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Ribeiro, W. C. O., Martinez, P. F. M., and Lobosco, V. (2020). "Solubility parameters analysis of Eucalyptus urograndis kraft lignin," BioRes. 15(4), 8577-8600.


Lignin has gained momentum as a renewable material because it is the largest natural source that can provide aromatic compounds in a wide range of applications. However, its heterogeneity in terms of high polydispersity molar mass distribution and variety of functional groups has limited the direct production of added-value lignin-derivatives. Among the alternatives to obtain more homogeneous lignin cuts is solvent fractionation. However, it is not well understood how different solvents influence lignin partition, and thus it is difficult to establish a rational solvent order to perform it. Thus, the purpose of this work was to understand Eucalyptus urograndis kraft lignin partition in organic solvents through the application of three solubility parameter theories: Hildebrand, Hansen (HSP), and Functional (FSP). Through the theories studied, FSP provided the best representation of lignin partition in organic solvents. In addition, the influence of solvents’ solubility parameters on lignin solubility was investigated by multiregression analyses, which revealed that only the polar solvent parameter showed statistical relevance to describe lignin solubility. The results of this work may contribute to the effective development of technical lignins’ fractionation, allowing the production of higher-value lignin derivatives, increasing the profitability of biorefineries, and establishing a sustainable bio-based economy.

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Solubility Parameters Analysis of Eucalyptus urograndis Kraft Lignin

William C. O. Ribeiro,a Vinícius Lobosco,b and Patrícia F. M. Martinez a,*

Lignin has gained momentum as a renewable material because it is the largest natural source that can provide aromatic compounds in a wide range of applications. However, its heterogeneity in terms of high polydispersity molar mass distribution and variety of functional groups has limited the direct production of added-value lignin-derivatives. Among the alternatives to obtain more homogeneous lignin cuts is solvent fractionation. However, it is not well understood how different solvents influence lignin partition, and thus it is difficult to establish a rational solvent order to perform it. Thus, the purpose of this work was to understand Eucalyptus urograndis kraft lignin partition in organic solvents through the application of three solubility parameter theories: Hildebrand, Hansen (HSP), and Functional (FSP). Through the theories studied, FSP provided the best representation of lignin partition in organic solvents. In addition, the influence of solvents’ solubility parameters on lignin solubility was investigated by multiregression analyses, which revealed that only the polar solvent parameter showed statistical relevance to describe lignin solubility. The results of this work may contribute to the effective development of technical lignins’ fractionation, allowing the production of higher-value lignin derivatives, increasing the profitability of biorefineries, and establishing a sustainable bio-based economy.

Keywords: Lignin; Eucalyptus; Solubility; Hansen; Hildebrand; Solvents; NMR; Biorefinery

Contact information: a: Chemical Engineering School, University of Campinas, Campinas, São Paulo, Brazil; b: Research and Development Department of Ekove, Mogi das Cruzes, São Paulo, Brazil;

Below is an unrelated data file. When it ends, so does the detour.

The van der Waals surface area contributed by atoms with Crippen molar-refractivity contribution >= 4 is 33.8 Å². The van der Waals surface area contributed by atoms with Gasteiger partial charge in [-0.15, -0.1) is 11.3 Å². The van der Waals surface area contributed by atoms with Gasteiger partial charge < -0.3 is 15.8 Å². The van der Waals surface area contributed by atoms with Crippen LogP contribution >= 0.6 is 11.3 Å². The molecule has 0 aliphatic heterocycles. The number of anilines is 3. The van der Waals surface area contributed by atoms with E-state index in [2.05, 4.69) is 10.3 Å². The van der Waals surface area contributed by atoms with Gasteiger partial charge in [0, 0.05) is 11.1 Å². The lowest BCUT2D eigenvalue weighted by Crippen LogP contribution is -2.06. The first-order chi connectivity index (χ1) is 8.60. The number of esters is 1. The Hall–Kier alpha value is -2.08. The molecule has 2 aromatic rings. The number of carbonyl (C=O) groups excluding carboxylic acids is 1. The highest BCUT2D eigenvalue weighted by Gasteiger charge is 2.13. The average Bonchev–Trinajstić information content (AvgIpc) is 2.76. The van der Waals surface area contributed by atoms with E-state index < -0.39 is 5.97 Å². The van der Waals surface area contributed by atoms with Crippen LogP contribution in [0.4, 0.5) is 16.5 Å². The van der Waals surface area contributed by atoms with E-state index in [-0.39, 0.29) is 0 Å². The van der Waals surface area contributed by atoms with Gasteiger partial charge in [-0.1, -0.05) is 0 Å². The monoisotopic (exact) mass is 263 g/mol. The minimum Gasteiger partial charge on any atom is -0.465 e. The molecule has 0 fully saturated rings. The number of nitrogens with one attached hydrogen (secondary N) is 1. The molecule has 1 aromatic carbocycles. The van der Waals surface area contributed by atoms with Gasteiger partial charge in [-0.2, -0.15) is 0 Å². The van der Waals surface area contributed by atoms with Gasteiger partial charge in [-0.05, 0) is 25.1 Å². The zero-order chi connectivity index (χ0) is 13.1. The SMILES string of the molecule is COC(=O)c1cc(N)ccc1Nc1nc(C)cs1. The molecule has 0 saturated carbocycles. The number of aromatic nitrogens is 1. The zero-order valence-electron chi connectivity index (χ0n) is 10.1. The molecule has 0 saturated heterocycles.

* Corresponding author:



Lignin is a plant biopolymer made from phenylpropanoid units such as guaiacyl (G), syringyl (S), and p-hydroxyphenyl (H). It is present in all terrestrial plants, including both non-wood (grasses, sugarcane, rice, and wheat) and wood (hardwoods and softwoods), and comprises roughly 10% to 30% of biomasses (Biswas et al. 2015). Industrially, lignin is obtained from a biomass pulping process, such as kraft, which is the most traditional technology. The lignin is dissolved in an aqueous solution of NaOH and Na2S (white liquor), and can then cleave β-O-4 bonds present in its native structure, generating a mixture of soluble lignin fragments (Fernández-Rodríguez et al. 2019). Then, the cellulose fibers are separated and processed for sale, while the lignin remains in a liquid phase (a weak black liquor 15% to 20% in mass) and is concentrated in a multiple effect evaporator. The heavy black liquor obtained (65% to 75% in mass) is burned to supply power to mills and to recover the cooking chemicals. Modern pulp mills, which are the most relevant in South America, produce a huge surplus of energy that is sold to the grid. The most recent mills provide power in excess of 100 MW, e.g. Puma I from Klabin SA with 150 MW of surplus (270 MW total production) (Klabin 2020). High production rates of lignin from the paper industry have encouraged the development of lignin-derived products to generate value-added materials and to provide a new source of renewable materials for the chemical industry. In 2019, approximately 20 million metric tons (T) of cellulose were produced in Brazil (Correa 2020), with 9 million T estimated for lignin, considering that this biomaterial consisted of approximately 30% hardwood (Wertz et al. 2017). For this reason, Brazil may be a strategic country for lignin production.

Applications of lignin cover many different segments because of the high concentration of phenolic groups in its structure, suggesting its use as a precursor for higher value‑added products. Some applications include its use as a dispersing agent in concrete (Mullick 1996), asphalt mixtures (Yue et al. 2019), carbon fibers (Kadla et al. 2002), polyurethanes (Gadhave et al. 2018), phenolic resins (Li et al. 2018), advanced composites (Polat et al. 2017), and antioxidants (Liu et al. 2017), among others. The remaining challenge is to provide more homogenous lignin fractions with regard to molecular size and functional groups distribution.